Monday, April 20, 2009

Bone drugs may protect against radiation exposure

By Julie Steenhuysen – Sun Apr 19, 3:09 pm ET

CHICAGO (Reuters) – Drugs commonly used to strengthen bones to prevent osteoporosis may protect people exposed to radiation against developing leukemia, U.S. researchers said on Sunday.
They said two compounds in a class of drugs called bisphosphonates delayed and in some cases prevented mice exposed to high doses of radiation from developing leukemia, a common long-term side effect of radiation exposure.
Alexandra Miller, a scientist at the Armed Forces Radiobiology Research Institute in Bethesda, Maryland, has been studying ways to protect military personnel and astronauts from radiation exposure.
But she said the findings, which she presented at the American Association for Cancer Research in Denver, Colorado, could also help cancer patients treated with radiation who later develop leukemia as a side effect of their treatment.

The compounds Miller studied are bisphosphonates known as ethane-1-hydroxy-1, 1-bisphosphonate or EHBP, which Miller said is chemically similar to Procter & Gamble's osteoporosis drug Didronel or etidronate.
The other was an experimental drug called CAPBP, which Miller said is similar to Roche's Boniva or ibandronate.
She picked the drugs because of studies in humans that suggest bisphosphonates may help prevent cancer from spreading to the bone. They also have been shown to remove uranium from the body.
Miller exposed lab mice to radiation strong enough to cause leukemia. She injected some of the mice with one of the two compounds and waited.

Typically, mice exposed to radiation developed leukemia and died 92 to 110 days later.
"With the drug, the animals were developing leukemia too, but it took much longer, 150 to 170 days," Miller said in a telephone interview.

"The total number that actually developed leukemia was significantly lower with both of the drugs," she said.
She said all of the untreated animals developed leukemia after radiation exposure, but only about half did in the treated group.
"It was very significant. We didn't have any toxic effects with the drug treatment," she said.
Miller said many more studies would be needed before the drugs could be used in humans, but she thinks the compounds show promise as a way of addressing one of the most toxic side effects of radiation exposure.

Tuesday, April 14, 2009

Recovery from surgery on small intestine

It's now been 10 weeks since my surgery to remove 10 inches from my small intestine. As I look back on the recovery process a few things stand out:

1. I lost more weight than I expected (about 10 pounds total) and it took several weeks to steadily build up energy.
2. the worst part of the recovery was the first two weeks dealing with incision pain when I coughed ...
3. it took about 6 weeks before I could swing a golf club easily and attempt to play tennis.
4. it took about 8 weeks before I was able to play golf and tennis normally.
5. even in the past two weeks I still feel some incision discomfort but it's minor. The discomfort seems to move a bit and comes and goes although it's pretty mild at this point.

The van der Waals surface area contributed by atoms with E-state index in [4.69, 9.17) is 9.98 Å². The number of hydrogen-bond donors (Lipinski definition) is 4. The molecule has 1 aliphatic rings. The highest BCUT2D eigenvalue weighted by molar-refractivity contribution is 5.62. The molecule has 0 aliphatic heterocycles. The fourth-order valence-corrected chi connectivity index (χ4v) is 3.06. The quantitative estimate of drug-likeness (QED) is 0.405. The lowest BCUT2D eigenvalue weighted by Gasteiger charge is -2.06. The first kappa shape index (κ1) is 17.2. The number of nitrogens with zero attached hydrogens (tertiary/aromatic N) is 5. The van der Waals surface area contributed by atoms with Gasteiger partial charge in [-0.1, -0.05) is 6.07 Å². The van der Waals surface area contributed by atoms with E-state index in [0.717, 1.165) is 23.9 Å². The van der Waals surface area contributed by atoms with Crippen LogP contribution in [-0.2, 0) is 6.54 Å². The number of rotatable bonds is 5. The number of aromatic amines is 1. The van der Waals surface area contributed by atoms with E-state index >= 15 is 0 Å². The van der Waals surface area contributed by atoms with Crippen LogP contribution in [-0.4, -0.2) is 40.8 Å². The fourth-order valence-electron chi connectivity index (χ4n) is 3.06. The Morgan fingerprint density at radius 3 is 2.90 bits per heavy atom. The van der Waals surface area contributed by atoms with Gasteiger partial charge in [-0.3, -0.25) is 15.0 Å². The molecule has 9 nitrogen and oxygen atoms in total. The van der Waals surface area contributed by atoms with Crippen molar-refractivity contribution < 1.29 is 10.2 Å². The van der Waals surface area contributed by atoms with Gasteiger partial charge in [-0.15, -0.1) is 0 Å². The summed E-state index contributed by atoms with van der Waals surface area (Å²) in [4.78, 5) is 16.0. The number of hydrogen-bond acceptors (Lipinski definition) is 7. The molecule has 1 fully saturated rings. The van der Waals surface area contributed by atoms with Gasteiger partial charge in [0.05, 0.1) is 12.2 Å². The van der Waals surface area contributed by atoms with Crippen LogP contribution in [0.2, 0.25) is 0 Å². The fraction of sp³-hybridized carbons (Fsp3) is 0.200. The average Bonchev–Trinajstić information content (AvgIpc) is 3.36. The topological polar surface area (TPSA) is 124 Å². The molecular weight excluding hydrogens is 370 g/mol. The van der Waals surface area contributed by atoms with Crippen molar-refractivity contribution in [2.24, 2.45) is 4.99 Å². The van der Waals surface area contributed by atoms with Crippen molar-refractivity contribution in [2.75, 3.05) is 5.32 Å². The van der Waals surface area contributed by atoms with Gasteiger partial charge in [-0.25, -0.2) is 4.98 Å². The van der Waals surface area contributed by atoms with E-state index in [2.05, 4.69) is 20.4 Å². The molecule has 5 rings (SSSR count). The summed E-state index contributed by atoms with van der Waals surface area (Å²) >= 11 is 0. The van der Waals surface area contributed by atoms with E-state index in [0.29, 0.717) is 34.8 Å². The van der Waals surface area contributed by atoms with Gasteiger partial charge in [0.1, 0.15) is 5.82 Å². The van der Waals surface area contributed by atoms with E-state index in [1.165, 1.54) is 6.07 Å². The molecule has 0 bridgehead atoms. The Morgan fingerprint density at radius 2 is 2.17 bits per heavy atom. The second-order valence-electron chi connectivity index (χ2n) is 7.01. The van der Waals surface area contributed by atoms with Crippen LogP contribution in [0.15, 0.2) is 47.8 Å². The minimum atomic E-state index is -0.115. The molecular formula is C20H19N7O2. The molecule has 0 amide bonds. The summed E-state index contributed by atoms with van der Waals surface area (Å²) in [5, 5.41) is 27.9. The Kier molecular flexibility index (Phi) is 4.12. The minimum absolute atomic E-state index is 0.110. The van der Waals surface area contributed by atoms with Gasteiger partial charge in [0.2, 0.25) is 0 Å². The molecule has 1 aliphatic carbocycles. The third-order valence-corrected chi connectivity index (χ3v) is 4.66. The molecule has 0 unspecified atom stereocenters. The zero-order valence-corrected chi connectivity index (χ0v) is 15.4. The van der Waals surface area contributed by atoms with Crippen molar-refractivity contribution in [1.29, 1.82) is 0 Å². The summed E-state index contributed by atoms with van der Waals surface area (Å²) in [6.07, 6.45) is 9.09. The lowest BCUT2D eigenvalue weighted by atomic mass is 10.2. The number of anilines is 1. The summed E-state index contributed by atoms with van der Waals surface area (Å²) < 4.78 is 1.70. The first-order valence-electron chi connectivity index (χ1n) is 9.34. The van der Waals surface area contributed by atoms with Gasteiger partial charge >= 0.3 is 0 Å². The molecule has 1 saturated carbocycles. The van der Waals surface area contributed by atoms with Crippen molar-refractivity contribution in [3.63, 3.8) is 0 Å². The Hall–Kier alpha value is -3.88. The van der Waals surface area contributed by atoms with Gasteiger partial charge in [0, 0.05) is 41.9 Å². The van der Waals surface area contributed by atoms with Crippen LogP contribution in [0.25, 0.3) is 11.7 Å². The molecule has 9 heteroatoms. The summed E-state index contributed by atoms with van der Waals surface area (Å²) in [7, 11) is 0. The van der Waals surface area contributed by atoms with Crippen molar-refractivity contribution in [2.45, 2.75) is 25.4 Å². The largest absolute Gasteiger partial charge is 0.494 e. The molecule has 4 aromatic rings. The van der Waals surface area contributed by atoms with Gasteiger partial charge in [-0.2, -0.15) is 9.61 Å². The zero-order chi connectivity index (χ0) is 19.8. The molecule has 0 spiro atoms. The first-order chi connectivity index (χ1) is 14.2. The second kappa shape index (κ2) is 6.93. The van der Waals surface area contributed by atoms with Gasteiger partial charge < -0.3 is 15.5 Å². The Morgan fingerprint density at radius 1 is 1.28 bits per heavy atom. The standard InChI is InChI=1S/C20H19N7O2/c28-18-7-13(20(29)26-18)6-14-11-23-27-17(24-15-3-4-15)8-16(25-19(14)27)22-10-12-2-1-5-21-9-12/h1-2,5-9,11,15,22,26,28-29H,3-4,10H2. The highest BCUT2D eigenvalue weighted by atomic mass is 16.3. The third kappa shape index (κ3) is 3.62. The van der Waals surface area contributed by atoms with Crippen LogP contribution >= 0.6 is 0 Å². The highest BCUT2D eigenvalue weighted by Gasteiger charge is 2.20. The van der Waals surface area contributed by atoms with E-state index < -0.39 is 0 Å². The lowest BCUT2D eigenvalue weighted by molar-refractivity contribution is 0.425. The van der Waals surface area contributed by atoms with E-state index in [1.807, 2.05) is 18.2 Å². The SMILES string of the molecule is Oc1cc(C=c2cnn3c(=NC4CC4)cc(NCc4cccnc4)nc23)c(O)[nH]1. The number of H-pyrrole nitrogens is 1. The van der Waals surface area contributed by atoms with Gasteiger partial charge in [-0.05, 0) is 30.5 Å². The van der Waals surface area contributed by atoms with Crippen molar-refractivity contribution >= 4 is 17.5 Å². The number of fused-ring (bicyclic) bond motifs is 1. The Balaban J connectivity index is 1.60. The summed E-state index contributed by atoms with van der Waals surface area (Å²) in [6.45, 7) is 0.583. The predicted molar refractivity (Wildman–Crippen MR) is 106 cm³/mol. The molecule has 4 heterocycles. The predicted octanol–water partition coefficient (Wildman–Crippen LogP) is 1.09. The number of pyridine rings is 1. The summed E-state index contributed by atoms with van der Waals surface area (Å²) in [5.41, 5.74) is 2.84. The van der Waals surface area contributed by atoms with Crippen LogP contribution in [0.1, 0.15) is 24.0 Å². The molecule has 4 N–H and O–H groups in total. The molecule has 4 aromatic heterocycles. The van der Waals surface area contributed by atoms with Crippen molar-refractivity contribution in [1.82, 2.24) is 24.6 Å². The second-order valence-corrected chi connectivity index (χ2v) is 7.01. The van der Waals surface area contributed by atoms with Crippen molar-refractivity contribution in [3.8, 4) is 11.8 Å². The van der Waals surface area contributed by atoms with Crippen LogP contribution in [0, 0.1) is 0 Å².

6. getting my full energy back has been a steady process. I was surprised how debilitating the surgery and 3 night stay in the hospital was on my energy level --- I remember walking 18 holes of golf after 3 weeks and was extremely tired afterward.
7. the digestive process and bowel movements from the first week on have been quite normal which has surprised me. I have been able to eat anything from the day I left the hospital. I did supplement my diet drinking Ensure "milk shakes" to take in more calories as I wanted to gain back the weight.

The incisions are still quite visible --- there are 3 small (1/2 inch) incisions that are still noticeably reddish, and about a 2 1/2 inch main incision above my belly button that is also reddish. I can feel a minor discomfort when pressing on them even now.

Saturday, February 14, 2009

Surgery to remove section of small intestine

On Feb 2nd I went in for surgery to remove an inflamed, infected section of my small intestine (about 10" was removed) -- the surgery was called a small bowel re-section. The problem had shown up a few days before in a Cat-scan indicating a perforation of the small intestine (jejunal loop area) had occurred leading to the body countering that with a mass of tissue accumulating. The source of the 5 stomach pains bouts was found.

So at 8:30 am, Monday Feb 2, surgery at the Stanford hospital was performed by Dr. Shelley Marks of PAMF. The surgery we were told went well and that led to 3 1/2 days of recovery at Stanford. The surgery was performed laprascopically, leaving three small incisions (about 1/2 inch each) and a larger (2 1/2 inch) incision above my belly button --- the larger incision was necessary in order to remove the mass of material and the small intestine intact.

My care was good, and the amount of pain was limited, only being acute if I coughed. As expected I was weak after the surgery and ended up losing about 10 pounds from the lighter eating prep period before and the surgery aftermath.